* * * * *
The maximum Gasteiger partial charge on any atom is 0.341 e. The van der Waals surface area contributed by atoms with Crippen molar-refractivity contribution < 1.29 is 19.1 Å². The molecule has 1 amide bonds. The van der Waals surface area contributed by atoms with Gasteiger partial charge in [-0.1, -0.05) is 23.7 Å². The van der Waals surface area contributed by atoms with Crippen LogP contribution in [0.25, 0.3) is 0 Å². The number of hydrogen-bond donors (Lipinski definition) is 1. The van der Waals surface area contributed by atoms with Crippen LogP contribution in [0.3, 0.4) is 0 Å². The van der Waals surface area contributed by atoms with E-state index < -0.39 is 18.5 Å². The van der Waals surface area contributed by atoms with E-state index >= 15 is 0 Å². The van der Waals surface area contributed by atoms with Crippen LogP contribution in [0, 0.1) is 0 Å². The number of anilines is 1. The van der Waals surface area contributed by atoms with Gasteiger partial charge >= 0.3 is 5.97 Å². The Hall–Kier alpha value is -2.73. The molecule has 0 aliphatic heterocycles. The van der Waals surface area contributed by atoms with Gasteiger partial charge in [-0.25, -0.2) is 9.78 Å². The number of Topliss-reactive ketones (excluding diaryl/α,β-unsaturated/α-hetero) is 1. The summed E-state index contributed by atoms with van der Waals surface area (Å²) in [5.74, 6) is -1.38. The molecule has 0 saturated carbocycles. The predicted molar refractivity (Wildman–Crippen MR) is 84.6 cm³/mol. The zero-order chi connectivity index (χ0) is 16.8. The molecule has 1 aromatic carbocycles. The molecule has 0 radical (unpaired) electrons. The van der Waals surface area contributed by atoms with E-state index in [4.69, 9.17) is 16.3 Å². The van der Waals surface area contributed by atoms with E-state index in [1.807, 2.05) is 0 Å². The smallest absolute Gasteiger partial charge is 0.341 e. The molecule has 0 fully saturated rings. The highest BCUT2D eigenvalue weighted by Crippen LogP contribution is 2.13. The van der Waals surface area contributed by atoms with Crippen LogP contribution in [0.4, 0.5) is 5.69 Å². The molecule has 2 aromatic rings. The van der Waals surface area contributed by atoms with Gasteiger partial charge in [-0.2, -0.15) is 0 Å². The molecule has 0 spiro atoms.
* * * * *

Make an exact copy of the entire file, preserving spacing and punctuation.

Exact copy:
The maximum Gasteiger partial charge on any atom is 0.341 e. The van der Waals surface area contributed by atoms with Crippen molar-refractivity contribution < 1.29 is 19.1 Å². The molecule has 1 amide bonds. The van der Waals surface area contributed by atoms with Gasteiger partial charge in [-0.1, -0.05) is 23.7 Å². The van der Waals surface area contributed by atoms with Crippen LogP contribution in [0.25, 0.3) is 0 Å². The number of hydrogen-bond donors (Lipinski definition) is 1. The van der Waals surface area contributed by atoms with Crippen LogP contribution in [0.3, 0.4) is 0 Å². The van der Waals surface area contributed by atoms with E-state index < -0.39 is 18.5 Å². The van der Waals surface area contributed by atoms with E-state index >= 15 is 0 Å². The van der Waals surface area contributed by atoms with Crippen LogP contribution in [0, 0.1) is 0 Å². The number of anilines is 1. The van der Waals surface area contributed by atoms with Gasteiger partial charge >= 0.3 is 5.97 Å². The Hall–Kier alpha value is -2.73. The molecule has 0 aliphatic heterocycles. The van der Waals surface area contributed by atoms with Gasteiger partial charge in [-0.25, -0.2) is 9.78 Å². The number of Topliss-reactive ketones (excluding diaryl/α,β-unsaturated/α-hetero) is 1. The summed E-state index contributed by atoms with van der Waals surface area (Å²) in [5.74, 6) is -1.38. The molecule has 0 saturated carbocycles. The predicted molar refractivity (Wildman–Crippen MR) is 84.6 cm³/mol. The zero-order chi connectivity index (χ0) is 16.8. The molecule has 1 aromatic carbocycles. The molecule has 0 radical (unpaired) electrons. The van der Waals surface area contributed by atoms with E-state index in [4.69, 9.17) is 16.3 Å². The van der Waals surface area contributed by atoms with E-state index in [1.807, 2.05) is 0 Å². The smallest absolute Gasteiger partial charge is 0.341 e. The molecule has 0 fully saturated rings. The highest BCUT2D eigenvalue weighted by Crippen LogP contribution is 2.13. The van der Waals surface area contributed by atoms with Crippen LogP contribution in [0.4, 0.5) is 5.69 Å². The molecule has 2 aromatic rings. The van der Waals surface area contributed by atoms with Gasteiger partial charge in [-0.2, -0.15) is 0 Å². The molecule has 0 spiro atoms.